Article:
But they then go on to claim that the compensation money “aided the mid-Victorian investment boom in British and overseas railways and public utilities. Some was invested in industry” (p. 197).
The macroeconomics, however, is not Berg’s and Hudson’s main focus. They also argue that while the profits earned from the slave trade and the plantations may have been small in relation to Britain’s GDP or other macroeconomic aggregates, they benefited the British economy in many other, more indirect ways. For example, the slavery economy stimulated the development of the financial sector by creating a demand for more complex and long-term financial instruments (Chapter 8). It led to innovations in agronomics, which were then transferred back to the British Isles (Chapter 4). It led to the development of more sophisticated methods of corporate governance and accounting, in order to make globe-spanning operations possible (p. 89-92). And so on.
Let’s call this the Reconstructed Williams Thesis. The unreconstructed Wiliams Thesis says that Britain made tons of money on the back of slave labour, and used that money to industrialise itself. The Reconstructed Williams Thesis says that while slavery itself may not have made Britain rich, the mere act of being involved in it had a number of domestic repercussions, which helped Britain industrialise.
However, in trying to reconstruct the Williams Thesis in this way, the authors turn it into something very different.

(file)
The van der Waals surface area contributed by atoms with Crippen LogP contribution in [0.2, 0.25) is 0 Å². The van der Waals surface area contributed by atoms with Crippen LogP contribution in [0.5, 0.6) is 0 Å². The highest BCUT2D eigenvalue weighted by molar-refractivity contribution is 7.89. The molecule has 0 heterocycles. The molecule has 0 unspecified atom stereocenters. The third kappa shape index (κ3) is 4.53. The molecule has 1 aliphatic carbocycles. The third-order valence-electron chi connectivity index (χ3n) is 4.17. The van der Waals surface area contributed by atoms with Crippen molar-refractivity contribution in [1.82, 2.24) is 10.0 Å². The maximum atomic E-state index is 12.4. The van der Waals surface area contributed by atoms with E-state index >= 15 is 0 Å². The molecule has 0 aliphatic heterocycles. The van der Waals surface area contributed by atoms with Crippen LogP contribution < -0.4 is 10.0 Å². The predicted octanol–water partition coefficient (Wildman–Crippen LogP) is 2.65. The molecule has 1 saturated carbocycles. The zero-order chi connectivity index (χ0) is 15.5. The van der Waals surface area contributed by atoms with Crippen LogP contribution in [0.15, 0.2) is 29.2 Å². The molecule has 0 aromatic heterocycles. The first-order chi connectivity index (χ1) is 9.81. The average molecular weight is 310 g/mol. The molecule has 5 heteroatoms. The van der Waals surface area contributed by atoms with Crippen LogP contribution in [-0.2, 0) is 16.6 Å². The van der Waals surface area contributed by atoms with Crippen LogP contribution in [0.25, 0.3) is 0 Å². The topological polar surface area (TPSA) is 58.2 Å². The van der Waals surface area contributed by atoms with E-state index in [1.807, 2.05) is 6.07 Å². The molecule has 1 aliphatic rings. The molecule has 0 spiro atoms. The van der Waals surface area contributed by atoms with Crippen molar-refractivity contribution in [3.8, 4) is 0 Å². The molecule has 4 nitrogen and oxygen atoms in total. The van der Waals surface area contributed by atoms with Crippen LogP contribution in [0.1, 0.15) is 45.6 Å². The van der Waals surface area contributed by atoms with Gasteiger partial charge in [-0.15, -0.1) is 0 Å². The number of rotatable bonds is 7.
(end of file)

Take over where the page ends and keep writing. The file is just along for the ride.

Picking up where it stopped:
To see why, let’s use an individual-level equivalent. For the unreconstructed Williams Thesis, this would be:
My grandpa robs your grandpa. As a result, my grandpa is rich, and yours is poor. My grandpa uses that stolen wealth to buy a house in Mayfair. I have since inherited that house, and it is now worth millions. You inherited nothing.
The Berg-Hudson version would be more like this:
An IT worker runs an online scam operation on the side. He never makes much money from it, so on its own terms, the operation cannot be considered a success. However, as a side-effect of running that operation, he also picks up new IT skills, which later turn out to be valuable, enabling him to obtain a better-paid position.
It would then be fair to say that having run that scam has, indirectly, contributed to the living standard he enjoys today. Had he not done it, he might not have picked up those IT skills. But it would not be fair to say that the wealth he enjoys today is stolen from the people he once scammed.
Berg’s and Hudson’s critique of conventional accounts of the Industrial Revolution is that those accounts overemphasise domestic institutional factors in Britain, and underemphasise what happened in the colonies and around them. However, the indirect ways in which Britain, in their version of events, benefited from slavery are also, ultimately, about domestic institutional factors in Britain. Slavery, they argue, indirectly improved the financial sector in Britain, corporate governance in Britain, farming practices in Britain, and so on. These are domestic factors, even if they had an external stimulus. In trying to modify the Williams Thesis, the authors really end up with a modified version of the conventional account, in which the Industrial Revolution was caused by domestic factors – not slave money pouring in from abroad.
I have learned a lot from this book, and none of the above subtracts from that. But I won’t start pulling down statues any time soon.